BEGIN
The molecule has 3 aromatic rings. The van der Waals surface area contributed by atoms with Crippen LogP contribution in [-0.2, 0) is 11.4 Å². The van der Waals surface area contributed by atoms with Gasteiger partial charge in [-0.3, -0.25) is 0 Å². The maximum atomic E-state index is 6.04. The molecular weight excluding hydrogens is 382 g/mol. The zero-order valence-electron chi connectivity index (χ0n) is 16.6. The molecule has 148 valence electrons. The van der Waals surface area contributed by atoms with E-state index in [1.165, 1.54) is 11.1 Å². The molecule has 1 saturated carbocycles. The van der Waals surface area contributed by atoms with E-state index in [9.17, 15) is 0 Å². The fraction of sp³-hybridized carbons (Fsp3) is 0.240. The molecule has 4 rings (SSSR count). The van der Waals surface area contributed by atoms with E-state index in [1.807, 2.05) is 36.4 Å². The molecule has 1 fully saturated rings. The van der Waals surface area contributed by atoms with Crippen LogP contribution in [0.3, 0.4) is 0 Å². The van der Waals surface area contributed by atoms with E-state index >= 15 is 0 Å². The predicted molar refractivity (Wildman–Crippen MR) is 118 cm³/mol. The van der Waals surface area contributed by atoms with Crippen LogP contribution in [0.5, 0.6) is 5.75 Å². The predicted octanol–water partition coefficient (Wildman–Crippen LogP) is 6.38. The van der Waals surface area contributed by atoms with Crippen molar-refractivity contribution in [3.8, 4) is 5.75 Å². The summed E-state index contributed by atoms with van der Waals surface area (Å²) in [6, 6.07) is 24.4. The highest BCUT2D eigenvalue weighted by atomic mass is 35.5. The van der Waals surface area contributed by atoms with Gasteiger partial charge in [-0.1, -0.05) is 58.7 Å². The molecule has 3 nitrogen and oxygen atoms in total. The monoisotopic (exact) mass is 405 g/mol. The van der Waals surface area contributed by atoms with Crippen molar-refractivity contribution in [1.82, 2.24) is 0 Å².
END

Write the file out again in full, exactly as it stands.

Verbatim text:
The molecule has 3 aromatic rings. The van der Waals surface area contributed by atoms with Crippen LogP contribution in [-0.2, 0) is 11.4 Å². The van der Waals surface area contributed by atoms with Gasteiger partial charge in [-0.3, -0.25) is 0 Å². The maximum atomic E-state index is 6.04. The molecular weight excluding hydrogens is 382 g/mol. The zero-order valence-electron chi connectivity index (χ0n) is 16.6. The molecule has 148 valence electrons. The van der Waals surface area contributed by atoms with E-state index in [1.165, 1.54) is 11.1 Å². The molecule has 1 saturated carbocycles. The van der Waals surface area contributed by atoms with E-state index in [9.17, 15) is 0 Å². The fraction of sp³-hybridized carbons (Fsp3) is 0.240. The molecule has 4 rings (SSSR count). The van der Waals surface area contributed by atoms with E-state index in [1.807, 2.05) is 36.4 Å². The molecule has 1 fully saturated rings. The van der Waals surface area contributed by atoms with Crippen LogP contribution in [0.3, 0.4) is 0 Å². The van der Waals surface area contributed by atoms with E-state index >= 15 is 0 Å². The predicted molar refractivity (Wildman–Crippen MR) is 118 cm³/mol. The van der Waals surface area contributed by atoms with Crippen LogP contribution in [0.5, 0.6) is 5.75 Å². The predicted octanol–water partition coefficient (Wildman–Crippen LogP) is 6.38. The van der Waals surface area contributed by atoms with Crippen molar-refractivity contribution in [3.8, 4) is 5.75 Å². The summed E-state index contributed by atoms with van der Waals surface area (Å²) in [6, 6.07) is 24.4. The highest BCUT2D eigenvalue weighted by atomic mass is 35.5. The van der Waals surface area contributed by atoms with Gasteiger partial charge in [-0.1, -0.05) is 58.7 Å². The molecule has 3 nitrogen and oxygen atoms in total. The monoisotopic (exact) mass is 405 g/mol. The van der Waals surface area contributed by atoms with Crippen molar-refractivity contribution in [1.82, 2.24) is 0 Å².